James Allen, who is the Author of the superb book Middle Egyptian: an Introduction to the Language and Culture of Hieroglyphs, has a new book that will be published soon, entitled Middle Egyptian Literature: Eight Literary Works of the Middle Kingdom. Dr. Allen is one of the world's greatest experts on the ancient Egyptian language and he has published many other works, including translations of the major Egyptian religious texts. This book will contain the hieroglyphs, transliteration and translation of the eight famous Middle Kingdom texts. Hieroglyphic copies of these texts are not readily available to students and Gardiner's publication of these texts in hieroglyphs is, sadly, hopelessly out of print.

     If you are interested in learning the language of the ancient Egyptians, then by all means buy Dr. Allen's Middle Egyptian grammar; it is well written and more up to date that Alan Gardiner's book on the same subject. I am looking forward to working through the new book as soon as it is released.

     The book is being offered on on a pre-release basis. As soon as I get a copy I will post a review.

Sunday, January 4, 2015

Queen's Tomb Found at Abu Sir

     The tomb of a previously unknown Fifth Dynasty Egyptian Queen has been found at Abu Sir near the pyramid of the Pharaoh Neferefre and the team that found the tomb of the Queen (named Khentkaus III) is speculating that she may be the wife of that King. Here are two links to stories on the discovery:

The Luxor Times Article

The Al-Tahrir Article

Saturday, January 3, 2015

A Few Egyptology Links

Here are a few links relating to Egyptian archaeology you may find useful:

The Egyptologists Forum - news, links to digitized books, newsletters and papers; their emails contain listings of special exhibits from all over the world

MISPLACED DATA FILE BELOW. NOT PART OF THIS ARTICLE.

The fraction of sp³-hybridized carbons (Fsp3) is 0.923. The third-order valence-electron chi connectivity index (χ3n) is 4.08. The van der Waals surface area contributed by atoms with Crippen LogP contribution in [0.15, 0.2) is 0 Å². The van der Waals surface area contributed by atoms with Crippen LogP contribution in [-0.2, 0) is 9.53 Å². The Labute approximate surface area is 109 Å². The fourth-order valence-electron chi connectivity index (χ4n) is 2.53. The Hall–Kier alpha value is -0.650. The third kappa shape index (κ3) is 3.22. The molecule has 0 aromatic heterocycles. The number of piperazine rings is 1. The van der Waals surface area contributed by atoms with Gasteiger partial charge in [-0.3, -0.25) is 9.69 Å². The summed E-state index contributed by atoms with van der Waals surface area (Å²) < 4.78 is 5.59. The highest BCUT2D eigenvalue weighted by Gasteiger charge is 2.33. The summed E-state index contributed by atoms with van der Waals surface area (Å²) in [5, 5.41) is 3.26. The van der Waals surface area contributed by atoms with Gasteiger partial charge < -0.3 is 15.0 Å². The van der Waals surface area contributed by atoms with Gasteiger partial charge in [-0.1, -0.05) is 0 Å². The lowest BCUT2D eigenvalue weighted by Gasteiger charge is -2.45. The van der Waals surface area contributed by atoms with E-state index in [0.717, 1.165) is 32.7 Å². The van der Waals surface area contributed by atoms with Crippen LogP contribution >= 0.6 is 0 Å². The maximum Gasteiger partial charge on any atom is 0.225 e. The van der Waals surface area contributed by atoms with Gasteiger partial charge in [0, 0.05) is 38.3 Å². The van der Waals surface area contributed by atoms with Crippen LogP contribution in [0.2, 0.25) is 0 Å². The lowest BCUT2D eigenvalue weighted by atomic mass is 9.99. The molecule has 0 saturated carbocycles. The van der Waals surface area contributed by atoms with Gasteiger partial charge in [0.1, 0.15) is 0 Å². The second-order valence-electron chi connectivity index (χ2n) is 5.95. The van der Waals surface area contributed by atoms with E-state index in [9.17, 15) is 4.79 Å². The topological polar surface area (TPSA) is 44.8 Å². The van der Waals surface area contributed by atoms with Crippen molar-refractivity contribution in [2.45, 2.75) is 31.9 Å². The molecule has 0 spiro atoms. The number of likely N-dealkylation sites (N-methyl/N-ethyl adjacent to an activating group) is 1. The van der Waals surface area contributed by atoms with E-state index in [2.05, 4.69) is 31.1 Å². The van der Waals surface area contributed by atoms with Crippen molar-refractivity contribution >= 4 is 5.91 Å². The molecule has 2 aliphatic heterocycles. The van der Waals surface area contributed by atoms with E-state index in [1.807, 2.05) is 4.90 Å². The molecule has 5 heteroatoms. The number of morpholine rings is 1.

The Egyptian Museum, Bonn - German only site

French Institute of Oriental Archaeology - French only site

Thursday, January 1, 2015

KMT Magazine Turns 25

     With the publication of its most recent issue, "KMT, a Modern Journal of Ancient Egypt"was founded in 1990 and is now celebrating its 25th anniversary and its 100th issue published.

     The magazine has been nurtured for all of those years with loving care by editor Dennis C. Forbes who produces a high-quality magazine loaded with great articles and beautiful pictures every quarter. The articles are written by some of the most well respected egyptologists in the world including Emily Teeter, Nicholas Reeves, Aiden Dodson and many others.

     In her regular column "Nile Currents", Salima Ikram reports on the results of excavations at Memphis, Sakkara, Amarna, Karnak or any other places in Egypt that archaeologists are working. David Moyer, in his column "For the Record" keeps readers all over the world up to date on public lectures, museum exhibits, newly published books and newspaper articles, as well as any movies or television specials made with ancient Egypt as their topic.

The magazine is available at Barnes and Nobles and can be subscribed to at their website.